Responses To Key Questions On Latest DevelopmentsIn Sudan And A Coup In The African State
Who are the warring parties in Sudan?
Sudan’s today confrontations erupted between Chairperson of the Sovereign Council and Commander-in-Chief of the Sudanese Army General Abdel Fattah al-Burhan and Deputy Head of Sudan’s ruling Sovereign Council and commander of Sudan’s Rapid Support Forces (RSF) General Mohamed Hamdan Dagalo, generally referred to as Hemetti.
What is the reason behind the clashes?
The power struggle and disputes between Hemetti and al-Burhan are the main causes of the conflicts. According to an accord between civil groups and the ruling Sovereign Council in order to resolve the existing political crisis, which was achieved on December 5, 2022, all armed groups especially the Rapid Support Forces should be integrated into armed forces of Sudan in a determined period, and no militia is allowed to be formed in the country.
Who is ruling Sudan’s government?
At present, the government of Sudan is under the control of General Abdel Fattah al-Burhan, and the transitional government of Sudan has not had any sort of special might since the second coup by the country’s army.
What is the root cause of the crisis in Sudan?
In 2019 coup d’état by Sudan’s Army against the then government of the African country, the then President of Sudan Omar al-Bashir was toppled and Abdalla Hamdok was appointed as the prime minister of the transitional government to take the helm for three years. Furthermore, Sudan’s Transitional Sovereignty Council was formed, consisting of 11 members including military officials and politicians (in cooperation with the Army); of course one of its seats has been empty because of their failure in electing a representative from the eastern Sudan.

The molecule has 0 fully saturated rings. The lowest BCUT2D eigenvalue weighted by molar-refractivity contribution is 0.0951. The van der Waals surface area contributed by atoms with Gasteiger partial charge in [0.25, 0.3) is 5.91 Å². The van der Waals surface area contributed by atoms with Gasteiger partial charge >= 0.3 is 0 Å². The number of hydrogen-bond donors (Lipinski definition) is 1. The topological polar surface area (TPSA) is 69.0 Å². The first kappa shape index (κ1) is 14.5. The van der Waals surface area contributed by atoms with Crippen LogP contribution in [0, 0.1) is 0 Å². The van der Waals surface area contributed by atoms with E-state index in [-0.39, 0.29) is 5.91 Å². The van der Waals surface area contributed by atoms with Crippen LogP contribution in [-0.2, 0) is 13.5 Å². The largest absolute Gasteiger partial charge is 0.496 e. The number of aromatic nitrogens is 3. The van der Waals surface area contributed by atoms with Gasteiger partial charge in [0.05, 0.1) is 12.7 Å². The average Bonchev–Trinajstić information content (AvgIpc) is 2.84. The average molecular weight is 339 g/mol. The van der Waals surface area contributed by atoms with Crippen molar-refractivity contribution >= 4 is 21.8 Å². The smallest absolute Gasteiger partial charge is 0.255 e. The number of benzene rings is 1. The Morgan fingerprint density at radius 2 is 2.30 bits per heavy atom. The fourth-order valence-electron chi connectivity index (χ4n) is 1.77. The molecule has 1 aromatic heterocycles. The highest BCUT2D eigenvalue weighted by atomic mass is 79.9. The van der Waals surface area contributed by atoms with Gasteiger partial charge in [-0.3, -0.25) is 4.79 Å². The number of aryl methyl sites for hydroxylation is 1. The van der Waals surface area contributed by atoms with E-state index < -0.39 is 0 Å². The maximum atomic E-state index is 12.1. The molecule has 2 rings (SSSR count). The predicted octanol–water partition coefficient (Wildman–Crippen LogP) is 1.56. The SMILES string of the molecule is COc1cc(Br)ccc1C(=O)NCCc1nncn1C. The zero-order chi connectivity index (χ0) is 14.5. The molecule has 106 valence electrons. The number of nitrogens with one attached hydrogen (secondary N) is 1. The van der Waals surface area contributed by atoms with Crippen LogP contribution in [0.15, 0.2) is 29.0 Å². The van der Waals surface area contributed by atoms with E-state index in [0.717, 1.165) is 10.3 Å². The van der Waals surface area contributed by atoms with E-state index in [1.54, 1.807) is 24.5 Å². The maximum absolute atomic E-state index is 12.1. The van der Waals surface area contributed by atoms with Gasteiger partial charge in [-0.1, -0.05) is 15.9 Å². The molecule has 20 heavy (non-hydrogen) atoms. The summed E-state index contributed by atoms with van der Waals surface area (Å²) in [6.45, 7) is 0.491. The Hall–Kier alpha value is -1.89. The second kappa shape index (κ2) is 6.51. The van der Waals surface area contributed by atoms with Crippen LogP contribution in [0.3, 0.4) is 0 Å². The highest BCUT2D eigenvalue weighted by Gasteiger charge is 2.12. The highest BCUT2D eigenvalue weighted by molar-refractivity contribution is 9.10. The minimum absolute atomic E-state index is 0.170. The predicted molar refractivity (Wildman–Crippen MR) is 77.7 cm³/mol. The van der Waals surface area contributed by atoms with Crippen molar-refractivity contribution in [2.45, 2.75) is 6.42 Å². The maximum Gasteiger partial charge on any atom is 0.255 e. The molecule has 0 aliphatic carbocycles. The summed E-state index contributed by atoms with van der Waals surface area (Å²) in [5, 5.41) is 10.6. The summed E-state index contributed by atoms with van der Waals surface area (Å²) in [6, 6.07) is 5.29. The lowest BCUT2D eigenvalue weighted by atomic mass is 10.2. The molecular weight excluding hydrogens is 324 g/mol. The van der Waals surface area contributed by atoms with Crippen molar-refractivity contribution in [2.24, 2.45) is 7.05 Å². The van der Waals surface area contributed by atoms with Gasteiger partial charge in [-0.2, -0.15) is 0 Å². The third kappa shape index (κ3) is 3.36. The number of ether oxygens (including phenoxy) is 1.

Hamdok’s transitional government, which was formed in 2019 in cooperation with the Army and the Forces of Freedom and Change (FFC) coalition, faced a second coup by the Sudanese Army in October 2021. The second coup d’état was faced with protests by the Sudanese people and pro-government groups; so, the coup doomed to fail; and then on December 5, 2022, political and military groups influenced by top commanders of the army reached a consensus to form a 24-month transitional period, which was accepted to be started from the election of a transitional prime minister. However, the process faced power struggle and clashes between Hemetti and al-Burhan; therefore, the fate of Sudan will still wait for other transformations.